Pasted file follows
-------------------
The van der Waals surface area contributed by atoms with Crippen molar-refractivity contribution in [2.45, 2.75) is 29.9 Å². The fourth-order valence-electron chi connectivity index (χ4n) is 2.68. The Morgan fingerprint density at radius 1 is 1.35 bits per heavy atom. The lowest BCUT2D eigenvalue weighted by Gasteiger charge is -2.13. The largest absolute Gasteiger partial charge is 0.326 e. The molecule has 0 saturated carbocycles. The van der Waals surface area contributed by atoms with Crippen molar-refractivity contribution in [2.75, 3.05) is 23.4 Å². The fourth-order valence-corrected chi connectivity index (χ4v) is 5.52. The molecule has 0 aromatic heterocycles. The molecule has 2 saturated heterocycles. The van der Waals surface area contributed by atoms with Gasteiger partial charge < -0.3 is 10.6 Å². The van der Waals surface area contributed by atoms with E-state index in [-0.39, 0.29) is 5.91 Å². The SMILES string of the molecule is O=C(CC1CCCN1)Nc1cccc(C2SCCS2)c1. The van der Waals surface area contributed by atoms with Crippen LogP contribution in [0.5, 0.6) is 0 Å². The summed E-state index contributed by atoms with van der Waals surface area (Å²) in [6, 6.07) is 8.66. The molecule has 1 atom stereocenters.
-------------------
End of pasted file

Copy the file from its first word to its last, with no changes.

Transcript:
The van der Waals surface area contributed by atoms with Crippen molar-refractivity contribution in [2.45, 2.75) is 29.9 Å². The fourth-order valence-electron chi connectivity index (χ4n) is 2.68. The Morgan fingerprint density at radius 1 is 1.35 bits per heavy atom. The lowest BCUT2D eigenvalue weighted by Gasteiger charge is -2.13. The largest absolute Gasteiger partial charge is 0.326 e. The molecule has 0 saturated carbocycles. The van der Waals surface area contributed by atoms with Crippen molar-refractivity contribution in [2.75, 3.05) is 23.4 Å². The fourth-order valence-corrected chi connectivity index (χ4v) is 5.52. The molecule has 0 aromatic heterocycles. The molecule has 2 saturated heterocycles. The van der Waals surface area contributed by atoms with Gasteiger partial charge < -0.3 is 10.6 Å². The van der Waals surface area contributed by atoms with E-state index in [-0.39, 0.29) is 5.91 Å². The SMILES string of the molecule is O=C(CC1CCCN1)Nc1cccc(C2SCCS2)c1. The van der Waals surface area contributed by atoms with Crippen LogP contribution in [0.5, 0.6) is 0 Å². The summed E-state index contributed by atoms with van der Waals surface area (Å²) in [6, 6.07) is 8.66. The molecule has 1 atom stereocenters.